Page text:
Valley Baptist continues to promote stroke education on World Stroke Day

As World Stroke Day – observed on Thursday, October 29 – fast approaches, Valley Baptist Health System is encouraging the community to learn more about the signs, symptoms, and treatment of stroke.

Stroke is a type of cardiovascular disease which affects the arteries leading to the brain and the arteries within the brain. A stroke occurs when a blood vessel that carries oxygen and nutrients to the brain is either blocked by a clot or bursts. When that happens, part of the brain cannot get the blood and oxygen it needs, and that part of the brain starts to die.

Without timely treatment, stroke can cause long-term disability and death. According to the American Stroke Association, stroke is the fifth leading cause of death but it is the leading cause of disability in the United States and around the world.

Dr. Ameer E. Hassan, DO, FAHA, FSVIN, Head of the Neuroscience Department, Director of Endovascular Surgical Neuroradiology and Director of Clinical Neuroscience Research at Valley Baptist Medical Center-Harlingen,said it is critical for Valley residents to learn the warning signs of stroke and to call 911 immediately if they or a loved one is experiencing stroke symptoms.

“It’s important to recognize these signs that a stroke is happening, because you can save a life,” he said. “The point to remember is that ‘time equals brain.’ A delay of even five or 10 minutes can make a big difference in the patient’s outcome.”

At Valley Baptist Medical Center in Harlingen and Brownsville, a clot-busting medication called tPA is used when medically indicated to reverse strokes – but in most cases the medication must be given within three hours from the start of symptoms of a possible stroke.

Dr. Luis Gaitan, Medical Director of the Stroke Program at Valley Baptist Medical Center-Brownsville, said that it is important for eligible stroke patients to receive tPA as soon as possible as part of their treatment.

“Valley Baptist-Brownsvillecontinues to strive for excellence in the acute treatment of stroke patients, and part of that effort is making sure our patients are receiving the appropriate care as quickly as possible,” he said. “When it comes to treating a stroke, every second counts.”

Valley Baptist-Harlingen, the first and most experienced Certified Comprehensive Stroke Center in the Valley and south of San Antonio, also offers endovascular stroke treatments, during which blood clots are extracted by specially-trained endovascular neurologists usingtiny mechanical devices which are inserted into the blood vessels through thin catheters or tubes.

Valley Baptist-Harlingen is also the first hospital in the region to harness the power of artificial intelligence to analyze the imaging results of stroke patients. The AI alerts physicians and healthcare providers when it discovers abnormalities in the images of the patient’s brain, which in turn significantly improves treatment times through earlier diagnosis, and that correlates to improved patient outcomes, Hassan said.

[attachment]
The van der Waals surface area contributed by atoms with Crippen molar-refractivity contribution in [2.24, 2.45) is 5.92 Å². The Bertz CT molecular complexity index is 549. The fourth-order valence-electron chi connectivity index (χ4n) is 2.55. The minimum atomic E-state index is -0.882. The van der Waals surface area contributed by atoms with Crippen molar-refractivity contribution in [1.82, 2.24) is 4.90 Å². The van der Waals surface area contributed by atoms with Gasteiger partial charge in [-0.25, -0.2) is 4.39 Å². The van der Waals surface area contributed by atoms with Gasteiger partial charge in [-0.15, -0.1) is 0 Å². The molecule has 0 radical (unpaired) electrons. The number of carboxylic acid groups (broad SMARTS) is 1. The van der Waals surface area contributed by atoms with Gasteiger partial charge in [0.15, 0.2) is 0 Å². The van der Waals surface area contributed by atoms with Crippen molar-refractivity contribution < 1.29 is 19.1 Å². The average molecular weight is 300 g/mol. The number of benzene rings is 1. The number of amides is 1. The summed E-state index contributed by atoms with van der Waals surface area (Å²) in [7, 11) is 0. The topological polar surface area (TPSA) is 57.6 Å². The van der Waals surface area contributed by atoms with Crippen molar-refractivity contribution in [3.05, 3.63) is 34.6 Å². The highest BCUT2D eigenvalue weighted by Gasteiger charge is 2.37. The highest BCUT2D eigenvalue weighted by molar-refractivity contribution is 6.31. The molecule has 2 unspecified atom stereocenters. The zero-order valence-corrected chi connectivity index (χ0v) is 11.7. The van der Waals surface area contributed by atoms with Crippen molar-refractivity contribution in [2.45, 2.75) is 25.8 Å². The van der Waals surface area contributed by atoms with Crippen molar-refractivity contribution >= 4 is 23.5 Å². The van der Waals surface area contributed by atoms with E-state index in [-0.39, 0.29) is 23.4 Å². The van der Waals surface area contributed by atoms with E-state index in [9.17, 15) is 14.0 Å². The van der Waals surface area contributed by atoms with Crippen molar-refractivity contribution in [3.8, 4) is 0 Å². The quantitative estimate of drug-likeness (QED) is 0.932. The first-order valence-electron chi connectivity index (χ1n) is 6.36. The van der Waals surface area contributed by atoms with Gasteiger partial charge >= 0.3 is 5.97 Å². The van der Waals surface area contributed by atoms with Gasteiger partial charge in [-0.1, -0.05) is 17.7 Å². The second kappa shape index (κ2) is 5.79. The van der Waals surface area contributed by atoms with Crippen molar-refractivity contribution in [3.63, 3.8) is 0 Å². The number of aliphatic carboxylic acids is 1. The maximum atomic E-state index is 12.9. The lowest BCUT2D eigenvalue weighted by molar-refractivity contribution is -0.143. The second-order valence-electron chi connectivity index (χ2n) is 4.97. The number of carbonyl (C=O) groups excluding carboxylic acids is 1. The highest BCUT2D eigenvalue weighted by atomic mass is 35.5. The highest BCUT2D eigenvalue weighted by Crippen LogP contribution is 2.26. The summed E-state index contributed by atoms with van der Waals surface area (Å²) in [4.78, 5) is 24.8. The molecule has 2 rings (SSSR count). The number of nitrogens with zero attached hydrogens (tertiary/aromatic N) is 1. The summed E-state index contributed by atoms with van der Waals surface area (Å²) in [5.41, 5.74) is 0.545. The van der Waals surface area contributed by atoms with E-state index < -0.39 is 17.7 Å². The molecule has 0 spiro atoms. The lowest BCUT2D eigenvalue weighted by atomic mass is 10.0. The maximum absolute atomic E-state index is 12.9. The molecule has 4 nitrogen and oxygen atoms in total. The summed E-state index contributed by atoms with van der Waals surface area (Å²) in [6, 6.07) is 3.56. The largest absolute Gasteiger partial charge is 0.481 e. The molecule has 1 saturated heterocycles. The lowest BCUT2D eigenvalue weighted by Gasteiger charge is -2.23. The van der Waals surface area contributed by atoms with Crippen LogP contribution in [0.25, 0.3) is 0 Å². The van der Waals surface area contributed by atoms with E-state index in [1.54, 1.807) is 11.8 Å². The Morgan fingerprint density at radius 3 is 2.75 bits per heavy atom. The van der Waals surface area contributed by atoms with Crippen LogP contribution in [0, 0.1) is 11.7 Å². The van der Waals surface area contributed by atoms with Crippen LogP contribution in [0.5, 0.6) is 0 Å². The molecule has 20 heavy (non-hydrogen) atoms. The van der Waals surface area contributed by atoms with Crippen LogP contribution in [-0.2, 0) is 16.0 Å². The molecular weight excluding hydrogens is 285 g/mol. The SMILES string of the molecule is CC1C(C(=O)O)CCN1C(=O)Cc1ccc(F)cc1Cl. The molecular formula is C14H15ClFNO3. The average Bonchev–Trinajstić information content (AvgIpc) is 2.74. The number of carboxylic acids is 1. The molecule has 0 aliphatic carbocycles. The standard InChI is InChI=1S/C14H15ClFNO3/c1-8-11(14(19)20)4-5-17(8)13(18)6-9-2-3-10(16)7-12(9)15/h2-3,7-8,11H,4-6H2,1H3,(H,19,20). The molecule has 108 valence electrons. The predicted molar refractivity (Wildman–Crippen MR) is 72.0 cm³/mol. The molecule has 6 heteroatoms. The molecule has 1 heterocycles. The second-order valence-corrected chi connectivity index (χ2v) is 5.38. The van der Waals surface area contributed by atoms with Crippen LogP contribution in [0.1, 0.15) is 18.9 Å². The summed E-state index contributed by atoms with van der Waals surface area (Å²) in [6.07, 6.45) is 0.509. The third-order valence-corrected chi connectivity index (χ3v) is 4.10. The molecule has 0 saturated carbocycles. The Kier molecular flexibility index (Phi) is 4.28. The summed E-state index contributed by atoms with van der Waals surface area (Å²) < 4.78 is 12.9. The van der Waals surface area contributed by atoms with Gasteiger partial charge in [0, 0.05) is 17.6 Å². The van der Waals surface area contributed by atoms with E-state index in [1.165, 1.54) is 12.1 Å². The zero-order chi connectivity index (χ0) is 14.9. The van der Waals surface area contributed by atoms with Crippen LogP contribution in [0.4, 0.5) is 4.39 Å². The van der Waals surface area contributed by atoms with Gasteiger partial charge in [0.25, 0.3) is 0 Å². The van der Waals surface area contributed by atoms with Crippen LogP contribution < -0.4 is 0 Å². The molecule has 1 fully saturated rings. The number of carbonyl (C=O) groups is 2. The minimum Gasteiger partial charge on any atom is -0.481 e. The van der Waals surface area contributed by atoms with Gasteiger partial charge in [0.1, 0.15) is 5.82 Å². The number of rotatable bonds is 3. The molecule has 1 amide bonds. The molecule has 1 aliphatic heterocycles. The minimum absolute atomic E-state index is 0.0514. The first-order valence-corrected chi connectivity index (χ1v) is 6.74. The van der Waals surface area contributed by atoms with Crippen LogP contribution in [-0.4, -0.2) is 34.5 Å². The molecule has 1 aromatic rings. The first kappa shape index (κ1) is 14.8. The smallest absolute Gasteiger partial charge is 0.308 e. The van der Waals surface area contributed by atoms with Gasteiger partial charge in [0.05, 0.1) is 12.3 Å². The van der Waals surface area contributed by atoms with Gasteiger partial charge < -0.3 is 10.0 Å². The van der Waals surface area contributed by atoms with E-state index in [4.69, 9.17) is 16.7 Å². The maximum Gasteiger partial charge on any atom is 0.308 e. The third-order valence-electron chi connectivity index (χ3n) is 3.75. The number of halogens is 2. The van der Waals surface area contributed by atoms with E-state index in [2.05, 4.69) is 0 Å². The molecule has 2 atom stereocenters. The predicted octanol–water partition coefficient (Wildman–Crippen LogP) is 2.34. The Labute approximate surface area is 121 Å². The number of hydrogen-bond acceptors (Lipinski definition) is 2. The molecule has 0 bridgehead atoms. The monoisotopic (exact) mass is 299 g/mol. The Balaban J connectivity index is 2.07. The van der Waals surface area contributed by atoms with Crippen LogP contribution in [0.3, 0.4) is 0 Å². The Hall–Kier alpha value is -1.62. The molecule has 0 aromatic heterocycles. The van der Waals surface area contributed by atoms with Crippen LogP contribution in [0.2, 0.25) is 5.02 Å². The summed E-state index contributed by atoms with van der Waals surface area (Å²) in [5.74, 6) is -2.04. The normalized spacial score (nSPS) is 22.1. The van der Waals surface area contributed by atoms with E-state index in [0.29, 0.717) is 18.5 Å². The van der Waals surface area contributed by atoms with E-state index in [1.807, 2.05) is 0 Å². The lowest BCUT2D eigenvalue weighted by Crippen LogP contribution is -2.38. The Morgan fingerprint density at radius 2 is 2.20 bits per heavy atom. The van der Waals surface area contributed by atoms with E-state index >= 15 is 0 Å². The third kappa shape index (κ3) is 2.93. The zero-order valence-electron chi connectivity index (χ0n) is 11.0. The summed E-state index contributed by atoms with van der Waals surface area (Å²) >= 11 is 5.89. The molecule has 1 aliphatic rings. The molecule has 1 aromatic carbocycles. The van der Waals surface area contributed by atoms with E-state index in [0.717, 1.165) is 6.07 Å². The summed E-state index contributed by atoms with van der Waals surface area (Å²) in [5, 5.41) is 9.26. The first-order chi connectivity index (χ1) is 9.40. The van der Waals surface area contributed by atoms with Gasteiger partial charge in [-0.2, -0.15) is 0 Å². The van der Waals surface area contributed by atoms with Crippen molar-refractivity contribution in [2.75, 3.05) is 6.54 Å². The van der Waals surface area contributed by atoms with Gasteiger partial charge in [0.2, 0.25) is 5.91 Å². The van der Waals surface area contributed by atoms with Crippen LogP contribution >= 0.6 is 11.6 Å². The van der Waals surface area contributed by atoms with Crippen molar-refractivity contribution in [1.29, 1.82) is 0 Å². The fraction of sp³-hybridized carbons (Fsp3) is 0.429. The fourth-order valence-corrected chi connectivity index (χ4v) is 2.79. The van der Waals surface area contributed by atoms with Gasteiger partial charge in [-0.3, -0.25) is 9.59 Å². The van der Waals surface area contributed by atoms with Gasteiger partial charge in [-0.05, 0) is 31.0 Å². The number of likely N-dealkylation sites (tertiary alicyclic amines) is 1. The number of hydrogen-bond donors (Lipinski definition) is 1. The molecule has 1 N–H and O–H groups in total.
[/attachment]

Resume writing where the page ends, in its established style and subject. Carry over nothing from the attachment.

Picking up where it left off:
Hassansaid that improved communication among peers and continued education in the community will have a positive impact on patient care and outcomes, pointing to recent improvements in the Valley in treating stroke patients.

“What we’ve done in the Valley, in terms of increasing our IV-tpA numbers from 3 percent to 18 percent in a matter of a few years, and increasing the treatment, whether it be endovascular or IV-tpA, from 3 percent of patients to 30 percent, is amazing,” he said. “That’s happened because we’ve worked well with the community. We’ve focused on educating the community and first responders as well as local EMS. This is an exciting time for the treatment of stroke – and very relevant to the Valley, since we have so many people at risk for stroke, because so many people have high blood pressure and/or diabetes – and/or ahigh-cholesterol, high-fat diet.”

It is also important to note that while the community continues to navigate the COVID-19 pandemic, seeking appropriate medical care for both emergent and chronic neurological conditions can have a major impact on positive outcomes.

“You should not delay stroke care because you’re afraid of COVID-19, stroke is very treatable even during a pandemic,” Hassan said. “Every minute in delay to treatment leads to 2 million neurons dying. It is important for me to be extremely confident in my own hospital, and I have confidence that patients who come to Valley Baptist will get the appropriate care they need safely.”

For more information about prevention and treatment for stroke, consult your physician and visit


According to the American Heart Association/American Stroke Association, only eight percent of Americans can identify what each letter stands for in the “F.A.S.T.” acronym, which reminds people what to look for when it comes to a possible stroke:

“F” is for FACE: Ask the person to smile. Does one side of the face droop?

“A” is for ARMS: Ask the person to raise both arms. Does one arm drift downward?

“S” is for SPEECH: Ask the person to repeat a simple phrase. Is their speech slurred or strange?

“T”is for TIME: If you observe any of these signs, call 9-1-1 immediately. Also note the time that symptoms of stroke first started; that will be important information to give to the medical professionals who treat the stroke victim.

Many hospitals and organizations are even adopting a new acronym, BE FAST. Recognizing that balance issues (B) and blurred vision (E for eyes) can also be important signs of stroke, they have been added to the acronym, encouragingthe community to BE FAST should they experience any of the signs or symptoms of stroke.